This article is excellent in that it shows someone actually said, “create a viral video”. This exposes the naivete and Luddite nature of many people in charge.
This article sucks because it asks a question and never answers it, probably because the answer is not no, it’s beyond hell no, and approaching <self-censored> no.
The first problem with this article is that the basic concepts of a meme are glossed over, somewhat like a ‘big hand, little map briefing’. Determining a target audience, discovering a resonant point, creating a self-replicating meme in the process, all part of memetics is easy for some, impossible for others. The lack of talent or ability to create a successful meme is touched upon in an almost humorous manner.
How a meme can and will spread is a science unto itself and deserves an article dedicated to just that topic.
Bottom line, NATO and all its member countries are already involved in meme warfare. It is the extent, the formality, and the funding that is at issue.
Can NATO Weaponize Memes?
Good news. NATO is “no longer obsolete,” according to President Donald Trump. On Wednesday, during his meeting with NATO Secretary General Jens Stoltenberg, Trump touted an alliance he once bashed because, after fifteen-odd years of alliance operations against the Taliban and al Qaeda in Afghanistan, the former reality television host just realized “now they fight terrorism.”
But if the most powerful political-military alliance has the real battlefield on lockdown, some worry it’s floundering in the battlefield of the internet, where ideas go to clash, Kremlin trolls go to spread half-truths, and ISIS goes to recruit foreign fighters.
The answer, some experts argue, lies in memes — those strange jokes and references that come out of the internet’s woodworks from seemingly nowhere, and seem to end up everywhere at once. A small contingent of academics and experts want NATO to get in on the action to confront pro-Russian, anti-NATO trolls, or to push back against internet jihadists in the cyber space.
“It’s time to embrace memetic warfare,” wrote Jeff Giesea, a widely-known social media and tech guru, in an article in 2015. “Trolling, it might be said, is the social media equivalent of guerrilla warfare, and memes are its currency of propaganda.” Giesea wasn’t writing in Wired or TechCrunch, but rather in Defence Strategic Communications, the journal of NATO Strategic Communications Center of Excellence (or Stratcom COE, because nothing’s complete without an onerous acronym).
“Daesh is conducting memetic warfare. The Kremlin is doing it. It’s inexpensive. The capabilities exist. Why aren’t we trying it?” Giesea asked.
It’s a question many military minds have been asking for years. A Marine Corps Major, Michael B. Prosser advocated for the U.S. military to develop a Meme Warfare Center (MWC) in his 2006 study, “Memetics–A Growth Industry in U.S. Military Operations” (abstract here).
Five years later, a specialized Pentagon unit, the Defense Advanced Research Projects Agency (DARPA) funded a study on “Military Memetics,” one of several related research programs into what it calls a “subset of neuro-cognitive warfare.” It argued the “war of ideas” was fundamental, especially when it comes to fighting terrorists, and the key characteristics of a military meme is that it be “information that propagates, has impact, and persists.” Like dancing cat videos, in other words, but with sharper claws.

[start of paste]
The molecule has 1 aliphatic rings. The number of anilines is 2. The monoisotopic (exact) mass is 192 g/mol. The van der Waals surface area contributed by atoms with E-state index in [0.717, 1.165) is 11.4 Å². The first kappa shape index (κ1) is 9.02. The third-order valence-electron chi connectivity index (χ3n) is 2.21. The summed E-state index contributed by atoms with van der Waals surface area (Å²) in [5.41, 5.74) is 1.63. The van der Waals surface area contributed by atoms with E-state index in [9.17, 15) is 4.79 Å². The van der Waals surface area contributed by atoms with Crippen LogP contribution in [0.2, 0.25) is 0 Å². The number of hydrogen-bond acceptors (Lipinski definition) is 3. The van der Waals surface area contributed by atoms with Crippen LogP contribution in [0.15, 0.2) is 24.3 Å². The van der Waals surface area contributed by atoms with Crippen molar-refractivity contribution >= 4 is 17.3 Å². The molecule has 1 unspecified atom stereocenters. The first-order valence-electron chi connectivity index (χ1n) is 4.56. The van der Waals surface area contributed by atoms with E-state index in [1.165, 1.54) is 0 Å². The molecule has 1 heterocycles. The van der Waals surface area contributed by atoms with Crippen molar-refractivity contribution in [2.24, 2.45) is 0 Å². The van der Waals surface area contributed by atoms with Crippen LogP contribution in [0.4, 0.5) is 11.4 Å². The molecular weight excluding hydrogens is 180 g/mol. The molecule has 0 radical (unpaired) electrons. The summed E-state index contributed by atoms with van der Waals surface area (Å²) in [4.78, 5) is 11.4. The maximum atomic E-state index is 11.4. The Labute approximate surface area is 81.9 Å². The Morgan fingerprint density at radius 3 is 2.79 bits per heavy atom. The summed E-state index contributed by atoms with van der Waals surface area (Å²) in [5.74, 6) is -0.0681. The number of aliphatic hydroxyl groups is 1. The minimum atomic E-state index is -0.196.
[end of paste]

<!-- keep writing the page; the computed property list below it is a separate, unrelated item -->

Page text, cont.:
The problem is that NATO, like governments everywhere, are pretty terrible at the internet. Meme’s aren’t really part of NATO’s arsenal yet, even if the alliance is desperately trying to tap into ideas from the private sector about how best to use social media.
Kremlin-backed trolls and internet-savvy ISIS supporters run circles around government social media programs, often run by stodgy diplomats with no authority to be creative. (The quest for funny memes is particularly tortured: In March, NATO’s Stratcom COE published “Stratcom Laughs: In Search of an Analytical Framework,” which included a chapter on “Humor as a Communication Tool: Designing Framework for Analysis.”)
And government attempts at weaponizing humor can lead to some awkward moments.
Such as the time NATO instructed its public diplomacy staff to “create a viral video” (nothing says military bureaucracy like ordering internet “virality” to be magically conjured up.)
After half a million Euros, here’s the result:
What looks to be a horror film shot on an iPhone turns out to be a nice family reunion — because of NATO, of course. (The other two videos in this weird PR series are equally strange and, based on the page views, conspicuously un-viral. The project was quietly dropped after it was rolled out.)
Or then there’s the State Department’s own “Think Again, Turn Away” program to win the hearts and minds of would-be jihadists with “snarky” retorts to the America-bashing, pro-ISIS brigades on Twitter. Alas, it turns out an official State Department social media account arguing with jihadist supporters about the Abu Ghraib prison abuse scandal over Twitter doesn’t actually amount to a plan for defeating ISIS.
But if these awkward attempts fail, at least they’re trying. And who knows, now that Trump has discovered what NATO does, maybe he can lend the alliance some of his own social media magic.
Photo credit: WAKIL KOHSAR/AFP/Getty Images